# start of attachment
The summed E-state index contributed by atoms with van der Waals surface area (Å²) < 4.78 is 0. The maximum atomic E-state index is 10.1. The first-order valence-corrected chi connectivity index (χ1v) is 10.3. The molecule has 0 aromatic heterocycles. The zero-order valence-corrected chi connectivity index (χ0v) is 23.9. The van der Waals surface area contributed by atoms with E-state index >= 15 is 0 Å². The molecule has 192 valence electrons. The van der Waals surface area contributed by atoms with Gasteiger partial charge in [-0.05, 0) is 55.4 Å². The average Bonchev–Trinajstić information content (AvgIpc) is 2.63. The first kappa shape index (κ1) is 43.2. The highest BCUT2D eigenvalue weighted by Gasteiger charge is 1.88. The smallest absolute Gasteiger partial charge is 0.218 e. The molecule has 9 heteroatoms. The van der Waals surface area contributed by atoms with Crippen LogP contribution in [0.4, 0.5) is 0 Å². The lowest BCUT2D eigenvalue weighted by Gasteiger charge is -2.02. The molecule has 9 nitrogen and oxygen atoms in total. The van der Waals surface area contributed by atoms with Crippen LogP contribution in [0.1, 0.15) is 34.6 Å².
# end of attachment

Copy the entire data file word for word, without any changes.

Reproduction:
The summed E-state index contributed by atoms with van der Waals surface area (Å²) < 4.78 is 0. The maximum atomic E-state index is 10.1. The first-order valence-corrected chi connectivity index (χ1v) is 10.3. The molecule has 0 aromatic heterocycles. The zero-order valence-corrected chi connectivity index (χ0v) is 23.9. The van der Waals surface area contributed by atoms with E-state index >= 15 is 0 Å². The molecule has 192 valence electrons. The van der Waals surface area contributed by atoms with Gasteiger partial charge in [-0.05, 0) is 55.4 Å². The average Bonchev–Trinajstić information content (AvgIpc) is 2.63. The first kappa shape index (κ1) is 43.2. The highest BCUT2D eigenvalue weighted by Gasteiger charge is 1.88. The smallest absolute Gasteiger partial charge is 0.218 e. The molecule has 9 heteroatoms. The van der Waals surface area contributed by atoms with Crippen LogP contribution in [0.4, 0.5) is 0 Å². The lowest BCUT2D eigenvalue weighted by Gasteiger charge is -2.02. The molecule has 9 nitrogen and oxygen atoms in total. The van der Waals surface area contributed by atoms with Crippen LogP contribution in [0.1, 0.15) is 34.6 Å².